Similarly, in this case, Plaintiff was awarded injunctive relief against Defendants, prohibiting them from “engaging in content-based restrictions on Plaintiff's display of graphic signs without narrowly tailoring its restriction to serve a compelling state interest.” J.A. 378. Put simply, the district court ordered Defendants to comply with the law and safeguard Plaintiff's constitutional rights in the future. No other damages were awarded.
The sole statement in the district court's opinion and order regarding attorney's fees reads as follows: “Under the totality of the facts in this case the award of attorney's fees is not warranted.” J.A. 378. Although perhaps somewhat conclusory, when read in the context of the order as a whole, we do not find that the district court's “conclusions are based on mistaken legal principles or clearly erroneous factual findings.” Doughney, 263 F.3d at 370. Rather, in light of the lack of findings that Plaintiff was a prevailing party within the meaning of § 1988 as well as the absence of any other damages award, this ruling is consistent with the conclusion that the outcome of this litigation “has not altered the relative positions of the parties.” People Helpers, 12 F.3d at 1329.
Accordingly, we see no abuse of discretion in this ruling and thus affirm the district court's denial of attorney's fees to Plaintiff.
Defendants' sole issue on cross-appeal is that the district court erred in granting injunctive relief against Chief Deputy Frederick, who is no longer employed by the Greenwood County Sheriff's Office. In addition, according to Defendants, the award of injunctive relief against each of them in their individual capacities “should be considered dismissed as a duplicative claim,” and injunctive relief against them in their official capacities “should be deemed dismissed under the law of the case.”
At the outset, we note that despite Defendants' use of the term “erred,” we review the district court's decision to grant or deny injunctive relief for an abuse of discretion. US Airline Pilots Ass'n v. Awappa, LLC, 615 F.3d 312, 320 (4th Cir.2010).
As previously stated, the decretal portion of the district court's opinion and order provides that “Defendants are enjoined from engaging in content-based restrictions on Plaintiff's display of graphic signs without narrowly tailoring its restriction to serve a compelling state interest.” J.A. 378. The district court did not specify if “Defendants” referred to each person in his individual or official capacity. However, the section discussing Plaintiff's claims against Defendants in their official capacities states that those claims “are merely claims against the Greenwood County Sheriff's Office,” but because Plaintiff failed to make a showing that the Office itself had a policy or custom to violate a citizen's First Amendment rights, “Defendants are immune from suit in their official capacity.” J.A. 377.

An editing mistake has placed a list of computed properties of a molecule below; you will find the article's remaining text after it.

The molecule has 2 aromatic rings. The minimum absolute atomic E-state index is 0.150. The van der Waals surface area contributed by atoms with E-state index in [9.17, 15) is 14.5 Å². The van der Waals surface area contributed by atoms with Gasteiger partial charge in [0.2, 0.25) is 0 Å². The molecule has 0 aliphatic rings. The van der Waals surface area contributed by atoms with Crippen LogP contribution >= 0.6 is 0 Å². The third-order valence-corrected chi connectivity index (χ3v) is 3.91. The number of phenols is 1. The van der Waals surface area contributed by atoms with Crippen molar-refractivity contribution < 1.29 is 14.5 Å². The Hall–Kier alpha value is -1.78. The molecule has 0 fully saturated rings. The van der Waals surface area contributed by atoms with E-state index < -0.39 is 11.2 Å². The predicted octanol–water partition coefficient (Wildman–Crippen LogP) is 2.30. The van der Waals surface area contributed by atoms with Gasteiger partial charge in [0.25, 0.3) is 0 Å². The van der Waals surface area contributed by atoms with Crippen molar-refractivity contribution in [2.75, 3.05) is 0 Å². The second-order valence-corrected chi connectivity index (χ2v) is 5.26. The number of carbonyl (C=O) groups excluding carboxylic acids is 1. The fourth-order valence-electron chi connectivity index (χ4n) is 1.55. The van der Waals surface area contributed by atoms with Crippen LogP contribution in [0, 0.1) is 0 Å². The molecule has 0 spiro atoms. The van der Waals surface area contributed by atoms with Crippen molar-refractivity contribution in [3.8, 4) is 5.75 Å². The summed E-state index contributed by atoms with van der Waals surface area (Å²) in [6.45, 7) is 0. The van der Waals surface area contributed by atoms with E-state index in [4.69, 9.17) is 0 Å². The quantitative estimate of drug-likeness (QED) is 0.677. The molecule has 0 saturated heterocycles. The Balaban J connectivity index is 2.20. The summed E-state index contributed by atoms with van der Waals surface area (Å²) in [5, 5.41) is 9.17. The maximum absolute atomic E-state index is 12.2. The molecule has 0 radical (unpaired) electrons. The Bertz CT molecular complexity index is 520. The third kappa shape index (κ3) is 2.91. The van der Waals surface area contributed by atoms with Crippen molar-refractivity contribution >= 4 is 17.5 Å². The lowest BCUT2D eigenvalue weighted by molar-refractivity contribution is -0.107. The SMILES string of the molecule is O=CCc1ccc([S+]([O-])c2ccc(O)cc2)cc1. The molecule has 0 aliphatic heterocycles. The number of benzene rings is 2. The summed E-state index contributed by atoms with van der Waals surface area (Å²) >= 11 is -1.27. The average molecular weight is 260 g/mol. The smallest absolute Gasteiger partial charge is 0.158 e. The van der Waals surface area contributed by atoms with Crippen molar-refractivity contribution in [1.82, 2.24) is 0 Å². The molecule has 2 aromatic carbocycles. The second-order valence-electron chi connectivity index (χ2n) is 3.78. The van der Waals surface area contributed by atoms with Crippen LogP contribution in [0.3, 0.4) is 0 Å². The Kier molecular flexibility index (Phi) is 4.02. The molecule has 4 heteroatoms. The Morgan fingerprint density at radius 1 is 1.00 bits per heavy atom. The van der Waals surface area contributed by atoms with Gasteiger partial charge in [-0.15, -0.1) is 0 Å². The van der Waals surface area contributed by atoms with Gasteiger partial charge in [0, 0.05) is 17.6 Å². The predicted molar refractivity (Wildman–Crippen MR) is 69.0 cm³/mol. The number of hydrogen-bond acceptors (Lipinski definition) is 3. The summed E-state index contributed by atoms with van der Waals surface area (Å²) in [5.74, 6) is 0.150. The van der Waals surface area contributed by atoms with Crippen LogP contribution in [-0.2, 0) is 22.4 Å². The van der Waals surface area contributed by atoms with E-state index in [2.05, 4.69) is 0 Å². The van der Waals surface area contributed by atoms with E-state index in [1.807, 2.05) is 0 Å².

The district court appears to have been analyzing whether Defendants might be liable for damages, not whether they could be subject to an injunction in either their official or individual capacities. Claims for declaratory and injunctive relief are not affected by qualified immunity. Roller v. Cavanaugh, 984 F.2d 120, 122 (4th Cir.1993), overruled in part on other grounds by Ca. Dep't of Corr. v. Morales, 514 U.S. 499, 115 S.Ct. 1597, 131 L.Ed.2d 588 (1995); see also Pearson, 555 U.S. at 242, 129 S.Ct. 808 (noting that defense of qualified immunity is not available in “§ 1983 cases against individuals where injunctive relief is sought instead of or in addition to damages”). Likewise, under the doctrine of Ex Parte Young, 209 U.S. 123, 28 S.Ct. 441, 52 L.Ed. 714 (1908), injunctive relief against a state officer in his official capacity may be appropriate if “the complaint alleges an ongoing violation of federal law and seeks relief properly characterized as prospective.” Verizon Md. Inc. v. Pub. Serv. Comm'n of Md., 535 U.S. 635, 645, 122 S.Ct. 1753, 152 L.Ed.2d 871 (2002) (internal quotation marks and citation omitted).
Although Defendants contend that the termination of Frederick's employment with the Greenwood County Sheriff's Office means there is no “cognizable danger of recurrent violation,” United States v. W.T. Grant Co., 345 U.S. 629, 633, 73 S.Ct. 894, 97 L.Ed. 1303 (1953), he is nonetheless still a police officer, albeit elsewhere in South Carolina. As such, the danger remains.
We see no abuse of discretion in the district court's decision to order Defendants to safeguard Plaintiff's First Amendment rights and refrain from impermissible content-based restrictions in the future. We affirm this portion of the district court's opinion and order.
In sum, we affirm the district court's grant of summary judgment to Defendants on grounds of qualified immunity, the denial of an award of attorney's fees to Plaintiff, and the grant of injunctive relief to Plaintiff against Defendants.